Tag Archives: mobile

Android Oreo Won’t Stop Vibrating

I finally discovered why my phone has been vibrating on most incoming messages since upgrading to Android Oreo, even when sound is on: It’s now a per-conversation setting, so even though I have Messenger set to sound only, that only applies to new senders. I had to go through my saved text messages and turn vibrate off in every. single. saved. conversation.

Deleting a conversation also makes it use the default setting the next time that person sends a message, so if you don’t want to save the existing texts, deleting them is faster.

Not terribly convenient, Google.

Of course, that only fixes it for Messenger.

Notification settings are per-app now, and it seems Oreo assumes you want it to vibrate along with the ringtone unless the app turns it off. And of course not all of them let you turn off vibration independently from sound. They haven’t needed to until now, after all.

Ironically, this includes Chrome. I’m trying out Mastodon (find me at @kelsonv@mastodon.social for general conversation and @kelsonv@photog.social for photos), and for now I’m using the embedded Chrome app. And I can’t fine-tune the notifications because Google’s own flagship browser doesn’t include the options it needs on the new version of their OS! 🤦

It’s amazing more email accounts weren’t hacked back in the 2000s

At a tech training session, I wanted to get access to some of my class-related email on the training computer. But I didn’t want to log into my primary email on an open network, or on someone else’s computer at all. I have no idea what they’re logging, whether they’re doing SSL inspection, whether there’s a keylogger on it — probably not, but who knows?

Heck, I didn’t even want to use my own device on the hotel Wi-Fi without a VPN, and that was at least secured by WPA2! (then again…)

I ended up forwarding the extra class materials to a disposable email account and logging into that one. No risk to other accounts if it got sniffed, at any level.

But I remembered how we all used to get at email when traveling back in the early 2000s, before smartphones, and before every laptop and every Starbucks had Wi-Fi:

Internet Cafes.

We’d walk into a storefront and rent time on one of their computers. Then we’d go to our webmail site and type in our primary email login and password over plain, unsecured HTTP without TLS.

I’d never do that today. Admittedly, I wouldn’t need to in most cases — I can access my email wirelessly from a device I own that I carry in my pocket. (Whether that’s a good thing remains up for debate.)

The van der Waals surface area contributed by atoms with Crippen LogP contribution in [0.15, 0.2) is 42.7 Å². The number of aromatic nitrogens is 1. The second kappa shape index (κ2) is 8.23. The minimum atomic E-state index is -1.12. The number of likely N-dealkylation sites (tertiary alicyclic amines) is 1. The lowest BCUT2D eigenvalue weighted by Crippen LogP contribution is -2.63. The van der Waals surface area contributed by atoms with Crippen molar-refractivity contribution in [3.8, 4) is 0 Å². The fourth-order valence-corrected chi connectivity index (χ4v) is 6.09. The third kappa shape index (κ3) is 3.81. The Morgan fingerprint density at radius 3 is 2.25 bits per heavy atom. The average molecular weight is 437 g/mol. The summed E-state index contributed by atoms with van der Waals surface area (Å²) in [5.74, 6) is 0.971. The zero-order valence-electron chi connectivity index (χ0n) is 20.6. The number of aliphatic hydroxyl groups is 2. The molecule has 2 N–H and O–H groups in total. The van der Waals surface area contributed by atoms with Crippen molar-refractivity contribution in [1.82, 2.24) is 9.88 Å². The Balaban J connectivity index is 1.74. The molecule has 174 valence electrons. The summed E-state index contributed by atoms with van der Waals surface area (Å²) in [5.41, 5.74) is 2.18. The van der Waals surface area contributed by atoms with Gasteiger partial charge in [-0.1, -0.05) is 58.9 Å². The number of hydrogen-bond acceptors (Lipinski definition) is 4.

But more importantly, we know how easy it is for someone to break into that sort of setup. Even if your own devices are clean, someone else’s computer might have malware or keyloggers or a bogus SSL cert authority on their browser to let them intercept HTTPS traffic. An HTTP website is wide open, no matter whose device you use. And an open network is easy to spoof.

So these days it’s defense in depth: If it needs a password, it had better be running on HTTPS. If I don’t trust the network, I use a VPN. And I really don’t want to enter my login info on somebody else’s device.

Not impressed with the Google Assistant

I’ve had the “Google Assistant” on my phone for a few weeks now. Since I don’t use the always-on voice activation, this means it’s pushing extra notifications based on what it thinks I want/can use. Fortunately it doesn’t do audio alerts, so it’s a lot less intrusive than it could be. I figured I’d give it a try and see if it turned out to be useful (or creepy).

The alerts I’ve gotten fall into the following categories:

  • Estimated commute time based on current traffic. This would be more useful if it wasn’t based on the freeway, which I never use to get to or from work because it’s such a pain. Though on a trip to San Francisco, it popped up transit delays, which would have been helpful if I’d actually been going anywhere beyond walking distance that day.
  • Weather changes. This is kind of useful, but I have a widget to show the same info.
  • Hours and offers for stores I have just left. At least three times, I’ve walked around a grocery store or Target for 30-40 minutes, consulting my shopping list on my phone all the way, and it has popped up with info when I load up the car. What’s the point of that?
  • Potentially useful information for someplace nearby, but that I’m not going to. I work near an airport, and it’s repeatedly sent me the terminal layout. (The one time I actually went to the airport, I was already on a shuttle to the remote terminal — which isn’t on that map, incidentally — before it sent me that one. Better than the return trip, though, when it sent me a map after I’d boarded the plane.) Once it tried to help me with a mall restaurant while I was at a different restaurant. Another time it sent me info about a hotel I had driven past.
  • News articles about Trump. As if they’re hard to find. No further info in the notice, just “There is a new article about President Trump.” (Or something along those lines — I don’t recall the exact phrasing.)
  • Premiere dates for two TV shows that I watch. This one impressed me, since it correctly picked out two of three returning shows that I watch, and has not tried to plug anything else. It makes me wonder what it’s mined to figure that out, but I’m impressed it caught the nuance of which two DC/CW shows I watch. (OK, Flash is easy, but it somehow figured out that I was interested in Supergirl but not Arrow or Legends of Tomorrow.)

At this point, I think the experiment has run its course. The only category that’s been consistently useful is the TV premiere schedule… and that only comes up a couple of times a year.

How to Forget Out-of-Range WiFi Networks on a Samsung Galaxy Phone

Samsung’s Android skin won’t let you tell it to forget a saved WiFi network unless it can see it right now. If it’s present, sure. If it’s out of range, it won’t let you tell it that no, you really don’t want it to automatically connect the next time you’re in range.